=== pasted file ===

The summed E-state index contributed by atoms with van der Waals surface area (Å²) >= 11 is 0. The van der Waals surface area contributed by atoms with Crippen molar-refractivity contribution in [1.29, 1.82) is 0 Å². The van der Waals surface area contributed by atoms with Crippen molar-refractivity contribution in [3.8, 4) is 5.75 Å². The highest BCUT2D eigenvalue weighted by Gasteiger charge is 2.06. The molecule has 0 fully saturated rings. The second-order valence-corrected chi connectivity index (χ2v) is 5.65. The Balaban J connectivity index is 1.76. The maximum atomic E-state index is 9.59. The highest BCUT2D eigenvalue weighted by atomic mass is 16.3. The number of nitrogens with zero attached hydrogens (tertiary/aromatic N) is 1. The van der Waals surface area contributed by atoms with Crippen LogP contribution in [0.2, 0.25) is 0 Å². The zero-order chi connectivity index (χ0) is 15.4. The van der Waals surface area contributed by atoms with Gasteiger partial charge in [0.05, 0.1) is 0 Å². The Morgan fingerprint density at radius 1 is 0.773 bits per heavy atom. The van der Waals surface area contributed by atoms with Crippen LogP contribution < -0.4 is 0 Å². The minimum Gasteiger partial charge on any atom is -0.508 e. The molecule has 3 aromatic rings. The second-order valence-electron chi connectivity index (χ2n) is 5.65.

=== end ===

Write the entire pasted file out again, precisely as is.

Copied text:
The summed E-state index contributed by atoms with van der Waals surface area (Å²) >= 11 is 0. The van der Waals surface area contributed by atoms with Crippen molar-refractivity contribution in [1.29, 1.82) is 0 Å². The van der Waals surface area contributed by atoms with Crippen molar-refractivity contribution in [3.8, 4) is 5.75 Å². The highest BCUT2D eigenvalue weighted by Gasteiger charge is 2.06. The molecule has 0 fully saturated rings. The second-order valence-corrected chi connectivity index (χ2v) is 5.65. The Balaban J connectivity index is 1.76. The maximum atomic E-state index is 9.59. The highest BCUT2D eigenvalue weighted by atomic mass is 16.3. The number of nitrogens with zero attached hydrogens (tertiary/aromatic N) is 1. The van der Waals surface area contributed by atoms with Crippen LogP contribution in [0.2, 0.25) is 0 Å². The zero-order chi connectivity index (χ0) is 15.4. The van der Waals surface area contributed by atoms with Gasteiger partial charge in [0.05, 0.1) is 0 Å². The Morgan fingerprint density at radius 1 is 0.773 bits per heavy atom. The van der Waals surface area contributed by atoms with Crippen LogP contribution < -0.4 is 0 Å². The minimum Gasteiger partial charge on any atom is -0.508 e. The molecule has 3 aromatic rings. The second-order valence-electron chi connectivity index (χ2n) is 5.65.